Posted in Events, Personal life

Saying It With Poppies

For the first time in years, I watched the national ceremony for Remembrance Sunday on television as it was broadcast live from the Cenotaph in Whitehall, London.

Usually 11am on Remembrance Sunday finds me on our village green, known as The Plain, where our local ceremony around the war memorial has been taking place for a century. This year, due to Covid, we were advised to stay away from The Plain, where a small band of people were to mark the occasion on  behalf of us all. The local church service, meanwhile, could be accessed only via Youtube here – but what a remarkable job Reverend Thomson, organist and choirmaster Ben Humphries made of it.

100 Years of Commemoration

I was glad that I had earlier this year been able to attend the special ceremony held to mark the war memorial’s 100th anniversary, which thankfully fell between lockdowns. All the same, it had to be socially distanced.

Photo of service to mark 100th anniversary of war memorial

The apparently sparse attendance is a poignant contrast with the archive photo of the crowds who attended the memorial’s unveiling in 1920.

sepia photo of unveiling in 1920
Who could have foretold that only a generation after the village turned out to the unveiling of the war memorial, tragically the names of another generation would need to be added after the Second World War?

We Shall Remember Them

However, local respect for the war memorial and those it represents – many of whose descendants are still in the village – is as deep as ever. In 2016, Simon Bendry, who now works for the Commonwealth War Graves Commission, wrote Hawkesbury at War: the Roll of Honour, a book that includes a biography of every person commemorated on the war memorial, keeping their legacy alive – an ambition he’d held since a child, passing the war memorial on his way to school each day and wondering about the stories behind the names. The book is still available for sale in our community village shop, Hawkesbury Stores.

cover image of Hawkesbury at War by Simon Bendry
A biography of every man commemorated on the Hawkesbury Upton War Memorial

From the Home Front

In the meantime, I paid my own tribute without leaving my own home by knitting a poppy wreath for my front door.

photo of poppy wreath

Another first this year was of course no doorstep collection for the Royal British Legion. Their funds are much depleted due to Covid restrictions, but you can still support them online here, so that they may continue their important work supporting the British Armed Forces’ community.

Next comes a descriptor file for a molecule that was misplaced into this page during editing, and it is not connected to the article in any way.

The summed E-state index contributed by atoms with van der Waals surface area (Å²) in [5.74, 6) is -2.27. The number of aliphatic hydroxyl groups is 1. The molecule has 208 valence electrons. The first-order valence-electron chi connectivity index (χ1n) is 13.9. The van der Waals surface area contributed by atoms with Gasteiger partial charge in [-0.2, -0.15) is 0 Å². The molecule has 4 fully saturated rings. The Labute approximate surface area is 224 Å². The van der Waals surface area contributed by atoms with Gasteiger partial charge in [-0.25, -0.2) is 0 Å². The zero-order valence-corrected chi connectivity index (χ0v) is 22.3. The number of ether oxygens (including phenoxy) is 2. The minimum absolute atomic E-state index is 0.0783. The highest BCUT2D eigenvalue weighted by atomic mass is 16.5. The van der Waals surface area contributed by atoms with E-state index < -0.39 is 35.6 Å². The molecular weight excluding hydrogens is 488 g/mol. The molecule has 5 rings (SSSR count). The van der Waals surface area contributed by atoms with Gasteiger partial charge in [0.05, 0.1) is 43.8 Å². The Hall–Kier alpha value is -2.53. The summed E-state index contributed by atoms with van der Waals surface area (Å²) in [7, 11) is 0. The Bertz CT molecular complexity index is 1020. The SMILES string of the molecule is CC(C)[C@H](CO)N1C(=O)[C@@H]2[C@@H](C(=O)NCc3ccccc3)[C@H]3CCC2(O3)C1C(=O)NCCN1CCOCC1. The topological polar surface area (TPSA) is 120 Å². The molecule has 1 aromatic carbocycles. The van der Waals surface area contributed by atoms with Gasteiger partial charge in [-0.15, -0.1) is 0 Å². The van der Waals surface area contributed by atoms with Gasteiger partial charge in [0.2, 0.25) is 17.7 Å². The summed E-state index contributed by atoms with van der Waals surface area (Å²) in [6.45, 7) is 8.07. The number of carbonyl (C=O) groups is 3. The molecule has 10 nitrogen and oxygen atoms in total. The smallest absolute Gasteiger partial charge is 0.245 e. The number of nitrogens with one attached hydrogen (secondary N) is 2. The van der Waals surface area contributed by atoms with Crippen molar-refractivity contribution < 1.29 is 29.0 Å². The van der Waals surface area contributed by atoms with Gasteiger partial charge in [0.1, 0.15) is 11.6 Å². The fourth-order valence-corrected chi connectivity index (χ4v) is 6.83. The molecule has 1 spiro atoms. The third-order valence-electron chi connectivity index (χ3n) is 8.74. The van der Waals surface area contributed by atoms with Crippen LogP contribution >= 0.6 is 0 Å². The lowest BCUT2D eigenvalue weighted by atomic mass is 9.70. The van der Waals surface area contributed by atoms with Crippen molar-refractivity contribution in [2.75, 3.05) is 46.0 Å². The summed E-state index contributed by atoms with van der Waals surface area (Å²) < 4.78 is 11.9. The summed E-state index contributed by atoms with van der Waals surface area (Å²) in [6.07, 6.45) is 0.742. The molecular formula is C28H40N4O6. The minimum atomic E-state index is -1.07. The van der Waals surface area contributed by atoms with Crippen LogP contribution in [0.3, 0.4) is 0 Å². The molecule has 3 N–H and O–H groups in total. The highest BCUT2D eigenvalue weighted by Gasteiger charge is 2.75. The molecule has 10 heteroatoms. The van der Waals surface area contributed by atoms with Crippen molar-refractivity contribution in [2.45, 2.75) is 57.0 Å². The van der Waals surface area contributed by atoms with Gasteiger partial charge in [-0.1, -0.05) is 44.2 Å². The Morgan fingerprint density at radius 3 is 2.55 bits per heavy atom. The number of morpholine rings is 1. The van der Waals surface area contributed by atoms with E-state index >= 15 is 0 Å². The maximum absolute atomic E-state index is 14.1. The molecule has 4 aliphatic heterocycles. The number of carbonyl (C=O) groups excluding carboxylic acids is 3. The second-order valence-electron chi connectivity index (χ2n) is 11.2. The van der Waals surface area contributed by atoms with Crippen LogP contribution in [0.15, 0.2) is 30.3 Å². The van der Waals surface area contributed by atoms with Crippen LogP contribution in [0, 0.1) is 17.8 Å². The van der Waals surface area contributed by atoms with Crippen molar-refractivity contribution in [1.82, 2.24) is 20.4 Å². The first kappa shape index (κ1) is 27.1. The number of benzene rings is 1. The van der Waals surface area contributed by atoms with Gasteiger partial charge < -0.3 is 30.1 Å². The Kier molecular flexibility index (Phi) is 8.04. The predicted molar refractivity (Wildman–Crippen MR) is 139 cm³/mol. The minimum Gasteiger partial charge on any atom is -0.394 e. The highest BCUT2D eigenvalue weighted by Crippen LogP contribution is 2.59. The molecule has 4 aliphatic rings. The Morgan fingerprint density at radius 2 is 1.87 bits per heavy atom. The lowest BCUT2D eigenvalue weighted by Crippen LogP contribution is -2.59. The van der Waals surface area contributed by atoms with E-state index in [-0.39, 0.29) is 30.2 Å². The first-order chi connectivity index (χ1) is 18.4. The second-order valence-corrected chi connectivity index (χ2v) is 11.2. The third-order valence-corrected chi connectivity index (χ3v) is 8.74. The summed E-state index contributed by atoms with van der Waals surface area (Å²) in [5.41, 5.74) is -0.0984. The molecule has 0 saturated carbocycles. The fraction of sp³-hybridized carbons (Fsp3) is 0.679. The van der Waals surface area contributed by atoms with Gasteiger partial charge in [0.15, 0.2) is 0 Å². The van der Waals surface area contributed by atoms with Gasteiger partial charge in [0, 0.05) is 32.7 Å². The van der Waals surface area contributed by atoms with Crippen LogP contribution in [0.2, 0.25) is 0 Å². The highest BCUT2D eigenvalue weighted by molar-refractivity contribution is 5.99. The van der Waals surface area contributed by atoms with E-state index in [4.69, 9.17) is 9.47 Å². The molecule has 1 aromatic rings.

We Can Be Heroes

My attempt to echo the cover of David Bowies single “Heroes”, for this years village scarecrow trail

On a lighter note, Remembrance Day licensed me to put off taking down the scarecrow that’s been perched on my front wall since the end of October as part of the annual Hawkesbury Upton Scarecrow Trail. This year the theme of the Trail was “Heroes and Villains“, which gave me the excuse to celebrate the sentiment of my all-time favourite pop song, David Bowie’s “Heroes“.

The iconic cover image that inspired my scarecrow

Just as I was about to remove him on Sunday, a car pulled up and a very nice lady asked if she could take a photo of him. Her enthusiasm made me realise the theme was still topical, even after the Trail had officially ended, so I stuck a poppy in his buttonhole and have left him there till Armistice Day on Wednesday.

A friend has suggested that after that I put a Santa hat on him and leave him there till Christmas, but as two other friends have declared they find him a bit frightening (well, it is meant to be a scarecrow!), I may give that idea a miss!

I ended Remembrance Sunday by watching the real David Bowie (far less scary) performing “Heroes” at Live Aid. Here’s the link so you can enjoy it too.

Commemorations in Wendlebury Barrow

images of ebook and paperback Finally, I just wanted to flag up a lasting tribute that I wrote in my third Sophie Sayers Village Mystery, Murder in the Manger –  a chapter that takes place on Armistice Day in the village school. This  novel begins on 6th November and ends with the village Nativity play, so if you’re after a seasonal read for right now, you know what to do…

Author:

English author of warm, witty novels including the popular Sophie Sayers Village Mysteries and the Staffroom at St Bride's School series, both set in the Cotswolds. Founder and director of the Hawkesbury Upton Literature Festival. UK Ambassador for the Alliance of Independent Authors and for the children's reading charity, Read for Good. Public speaker for the Type 1 Diabetes charity JDRF.

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